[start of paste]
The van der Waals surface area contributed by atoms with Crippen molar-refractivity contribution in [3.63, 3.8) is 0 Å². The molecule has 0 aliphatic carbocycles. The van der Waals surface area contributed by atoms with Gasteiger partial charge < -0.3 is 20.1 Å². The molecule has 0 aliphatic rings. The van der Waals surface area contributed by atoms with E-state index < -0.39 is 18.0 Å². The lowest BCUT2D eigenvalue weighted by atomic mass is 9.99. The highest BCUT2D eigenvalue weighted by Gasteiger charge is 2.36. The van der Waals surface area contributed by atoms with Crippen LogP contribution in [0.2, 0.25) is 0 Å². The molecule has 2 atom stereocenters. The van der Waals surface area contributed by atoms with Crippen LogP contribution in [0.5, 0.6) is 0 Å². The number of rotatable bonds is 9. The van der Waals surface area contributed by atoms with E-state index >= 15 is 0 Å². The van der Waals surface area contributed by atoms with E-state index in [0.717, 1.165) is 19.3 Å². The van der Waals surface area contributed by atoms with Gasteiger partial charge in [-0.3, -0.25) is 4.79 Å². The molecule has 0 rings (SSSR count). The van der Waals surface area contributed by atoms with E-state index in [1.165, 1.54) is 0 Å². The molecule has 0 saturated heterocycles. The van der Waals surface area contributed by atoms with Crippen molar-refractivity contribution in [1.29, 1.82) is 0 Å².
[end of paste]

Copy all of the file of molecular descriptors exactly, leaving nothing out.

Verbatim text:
The van der Waals surface area contributed by atoms with Crippen molar-refractivity contribution in [3.63, 3.8) is 0 Å². The molecule has 0 aliphatic carbocycles. The van der Waals surface area contributed by atoms with Gasteiger partial charge < -0.3 is 20.1 Å². The molecule has 0 aliphatic rings. The van der Waals surface area contributed by atoms with E-state index < -0.39 is 18.0 Å². The lowest BCUT2D eigenvalue weighted by atomic mass is 9.99. The highest BCUT2D eigenvalue weighted by Gasteiger charge is 2.36. The van der Waals surface area contributed by atoms with Crippen LogP contribution in [0.2, 0.25) is 0 Å². The molecule has 2 atom stereocenters. The van der Waals surface area contributed by atoms with Crippen LogP contribution in [0.5, 0.6) is 0 Å². The number of rotatable bonds is 9. The van der Waals surface area contributed by atoms with E-state index >= 15 is 0 Å². The van der Waals surface area contributed by atoms with E-state index in [0.717, 1.165) is 19.3 Å². The van der Waals surface area contributed by atoms with Gasteiger partial charge in [-0.3, -0.25) is 4.79 Å². The molecule has 0 rings (SSSR count). The van der Waals surface area contributed by atoms with E-state index in [1.165, 1.54) is 0 Å². The molecule has 0 saturated heterocycles. The van der Waals surface area contributed by atoms with Crippen molar-refractivity contribution in [1.29, 1.82) is 0 Å².